Korean dishes are made to be shared, which is why I still associate Korean food with big circles of happy faces. But for children like me who came from immigrant families, the food we knew and loved from home was also a source of shame. The primary thing that made us and our parents “foreigners” was our alleged stench. I can well remember the fear of blowing my own cover when my Turkish schoolmates were ridiculed as “garlic munchers.” Garlic and foreignness were practically synonymous. Fear of the former—as much so as the latter—was ever-present. And unlike Chinese or Japanese food, Korean dishes are quite garlic-heavy.
On the whole, Korean food is a cuisine of extremes, and a spectacle of the senses: the bubbling and boiling of the kimchi jjigae stockpot a blazing scarlet on the table right before your nose. The sharp hissing sound and the aromatic steam rising up the moment the bulgogi meat touches the sizzling table grill. The brief moment of shock that sets in with the first spoonful of mulnaengmyeon, an iced noodle soup which provides instantaneous refreshment in the summer.
Under no circumstances would I have dared to serve Korean dishes to the school friends whom I invited home. It would have been like an attack on their lives and limbs. Instead, there was ready-to-serve “Pasta Asciutta” from the packet and beetroot salad from the glass, which was much ‘healthier’ anyway. I myself did not raise a hair at the lunch table of my Austrian friends when I choked on their sweet rice soufflé, presented to me so benevolently. They would have never understood how much security and belonging—community and empowerment—the strange, stinking food they so despised provided for us.
As for many other Ise, the second-generation members of Korean immigrant families, Korean cooking is one of the few ways for me to feel “Korean” without having to commit, because the options to combine and modify are endless: just try a Schnitzel or pea soup with kimchi—mhmm! Even if the label “K-Food” might suggest so, no one Korean cuisine exists. Just like the normative idea of “family” as sitting-together-at-a-dining-table is a fabricated fiction, the idea that one or several dishes can represent a nation is equally a figment of the imagination. As fabricated, for that matter, as an institutionalized, state-run campaign to market “exotic” food more efficiently.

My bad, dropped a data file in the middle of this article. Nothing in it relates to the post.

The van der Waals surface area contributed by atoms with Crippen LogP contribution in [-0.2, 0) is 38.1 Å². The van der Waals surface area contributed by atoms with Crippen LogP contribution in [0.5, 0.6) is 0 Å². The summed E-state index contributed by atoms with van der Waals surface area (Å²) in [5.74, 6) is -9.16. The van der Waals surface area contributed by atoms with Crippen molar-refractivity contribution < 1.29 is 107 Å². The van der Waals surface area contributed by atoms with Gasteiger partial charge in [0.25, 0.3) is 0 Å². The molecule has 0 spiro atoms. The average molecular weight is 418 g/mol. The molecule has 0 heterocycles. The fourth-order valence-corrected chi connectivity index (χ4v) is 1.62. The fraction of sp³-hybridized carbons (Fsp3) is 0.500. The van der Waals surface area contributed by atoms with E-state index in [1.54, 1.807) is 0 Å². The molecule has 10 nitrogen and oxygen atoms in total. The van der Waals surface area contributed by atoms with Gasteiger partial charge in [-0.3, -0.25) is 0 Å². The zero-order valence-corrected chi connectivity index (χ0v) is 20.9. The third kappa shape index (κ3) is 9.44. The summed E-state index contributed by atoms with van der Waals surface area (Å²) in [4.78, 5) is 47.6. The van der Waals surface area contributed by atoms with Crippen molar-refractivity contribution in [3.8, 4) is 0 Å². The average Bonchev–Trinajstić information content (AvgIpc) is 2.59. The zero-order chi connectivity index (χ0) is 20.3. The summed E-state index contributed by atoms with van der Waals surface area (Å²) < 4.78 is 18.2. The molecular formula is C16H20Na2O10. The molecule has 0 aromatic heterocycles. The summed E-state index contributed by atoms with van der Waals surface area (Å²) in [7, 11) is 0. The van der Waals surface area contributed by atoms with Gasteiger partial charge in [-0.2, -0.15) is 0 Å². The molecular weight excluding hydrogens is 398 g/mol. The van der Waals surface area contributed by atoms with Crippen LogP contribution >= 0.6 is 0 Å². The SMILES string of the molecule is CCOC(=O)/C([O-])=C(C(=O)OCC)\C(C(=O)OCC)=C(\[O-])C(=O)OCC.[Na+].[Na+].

Since my Korean is not particularly good, I nearly break my tongue every time I try to speak with relatives. However, I know the names of many Korean dishes and ingredients, I know what they taste like, their texture and consistency. Culinary conversations in Korean are so much more interesting because the language has many more expressions to offer and more ways of differentiating than German does. And since sensations in taste often evoke specific feelings or memories, talking about similar experiences, aversions, and preferences in relation to food establishes strong bonds. Perhaps that is why so many Ise watch the cooking videos made by Maangchi, one of the most successful YouTube stars with nearly three million subscribers (her favorite word: “delicious”). By test-tasting, experience-tasting, decipher-tasting, re-tasting together, we remember the pains and pleasures of our “otherness.” It is through taste that we come to recognize ourselves, and it is taste that we continuously strive to share and to pass on.